Innaminka is a town that died and was reborn.  Crouched on the edge of a howling, red-dirt wilderness, the few scattered buildings have been revitalized by both tourism and the discovery of natural gas reserves further west.  The town originally comprised a pub and a police outpost servicing the lonely cattle stations along the Cooper.  In 1910, the Australian Inland Mission established a hospital at Innaminka and for sixty years it provided medical care for the outback families and stockmen whose lives depended on the “mantle of safety” provided by the AIM hospitals across the Outback.

But eventually, Innaminka fell into disrepair.  The pub burned down, the police post        – described as “the loneliest posting in Australia” by officers unlucky enough to be sent there – closed and the AIM hospital fell into disrepair.  Innaminka became a ghost town. 

In the 1950’s a few audacious tourists began passing through the Cooper Creek area.  A new pub was built and Innaminka began it’s long, slow come-back.  In the 1990s the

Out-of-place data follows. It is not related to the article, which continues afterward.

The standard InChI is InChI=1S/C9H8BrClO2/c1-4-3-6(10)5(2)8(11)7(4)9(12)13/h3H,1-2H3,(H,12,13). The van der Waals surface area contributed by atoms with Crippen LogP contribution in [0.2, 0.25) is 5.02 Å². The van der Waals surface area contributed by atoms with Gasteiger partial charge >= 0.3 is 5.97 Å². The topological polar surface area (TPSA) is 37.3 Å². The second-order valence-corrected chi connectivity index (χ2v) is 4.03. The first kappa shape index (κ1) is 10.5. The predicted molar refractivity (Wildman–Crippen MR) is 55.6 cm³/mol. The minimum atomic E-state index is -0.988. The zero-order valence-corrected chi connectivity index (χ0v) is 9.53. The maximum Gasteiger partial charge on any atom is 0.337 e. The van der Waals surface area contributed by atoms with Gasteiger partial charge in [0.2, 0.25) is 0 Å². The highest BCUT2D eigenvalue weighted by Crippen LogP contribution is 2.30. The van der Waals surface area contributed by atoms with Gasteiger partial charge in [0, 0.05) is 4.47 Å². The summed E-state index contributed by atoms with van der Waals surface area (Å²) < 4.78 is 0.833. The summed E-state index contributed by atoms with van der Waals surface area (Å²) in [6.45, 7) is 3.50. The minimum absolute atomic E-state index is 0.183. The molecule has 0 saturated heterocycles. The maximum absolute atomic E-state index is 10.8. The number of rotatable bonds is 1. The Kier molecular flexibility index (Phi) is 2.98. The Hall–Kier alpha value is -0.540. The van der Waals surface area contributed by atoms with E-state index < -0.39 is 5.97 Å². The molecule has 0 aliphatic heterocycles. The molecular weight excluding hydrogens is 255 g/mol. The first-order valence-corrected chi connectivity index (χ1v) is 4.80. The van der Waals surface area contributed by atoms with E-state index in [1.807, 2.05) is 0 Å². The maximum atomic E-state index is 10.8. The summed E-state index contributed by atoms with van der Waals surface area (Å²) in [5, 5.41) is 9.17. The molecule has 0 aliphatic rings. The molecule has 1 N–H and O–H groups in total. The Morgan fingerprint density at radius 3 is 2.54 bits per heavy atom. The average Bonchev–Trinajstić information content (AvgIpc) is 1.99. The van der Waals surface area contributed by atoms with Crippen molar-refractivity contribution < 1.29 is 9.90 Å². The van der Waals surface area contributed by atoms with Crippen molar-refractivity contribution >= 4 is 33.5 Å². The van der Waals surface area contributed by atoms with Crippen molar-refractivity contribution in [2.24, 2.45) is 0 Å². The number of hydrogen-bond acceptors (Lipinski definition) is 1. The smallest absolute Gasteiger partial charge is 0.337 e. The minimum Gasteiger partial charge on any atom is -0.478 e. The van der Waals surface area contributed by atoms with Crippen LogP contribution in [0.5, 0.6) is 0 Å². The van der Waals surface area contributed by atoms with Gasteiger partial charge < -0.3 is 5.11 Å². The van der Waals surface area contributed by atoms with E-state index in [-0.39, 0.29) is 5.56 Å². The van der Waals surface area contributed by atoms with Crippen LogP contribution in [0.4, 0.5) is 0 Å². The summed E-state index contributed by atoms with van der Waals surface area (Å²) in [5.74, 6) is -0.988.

Storm Clouds
The old AIM Hospital, Innaminka.

vandalized ruins of the AIM hospital were completely re-built and now house the headquarters of the Innaminka National Park.  And, best of all for a road-weary and dusty travel writer, the Outaminka Bar at the Innaminka Pub serves the best coffee west of the Blue Mountains.

I spend three days camped at various spots beside Cooper Creek.  Each day I rise with the birds and set off to explore before the day becomes too hot.  I visit the Dig Tree, an ancient coolabah tree where supplies were left for Burke and Wills by the expedition before they retreated back to Melbourne.  The tree still bears Burke’s carved initials and the Roman numerals LXV denoting it as the expedition’s Camp 65.  In 1899, a local man carved a likeness of Burke in the bark of a nearby tree.  The solemn-eyed, ghostly carving still gazes sightlessly out across Cooper Creek.

An ominous bank of cloud, as black as charcoal, hangs over the landscape and bolts of silver lightning jump across the sky.

I visit the spots where first Burke, then Wills died.  They are lonely, isolated places where the incandescent sun beats down with an almost tactile force.  Hot winds shake the desiccated leaves of the gum trees with a sound like crumbling bones.  In this land of vanishing rivers, beneath the vast cobalt dome of the sky, I often feel very small and alone.  I can sense the endlessness of time out here.  The implacable waters of the Cooper lie motionless between banks of sand, never giving up any secrets.  Only the gurgling crows seem to recount the memories of ghosts.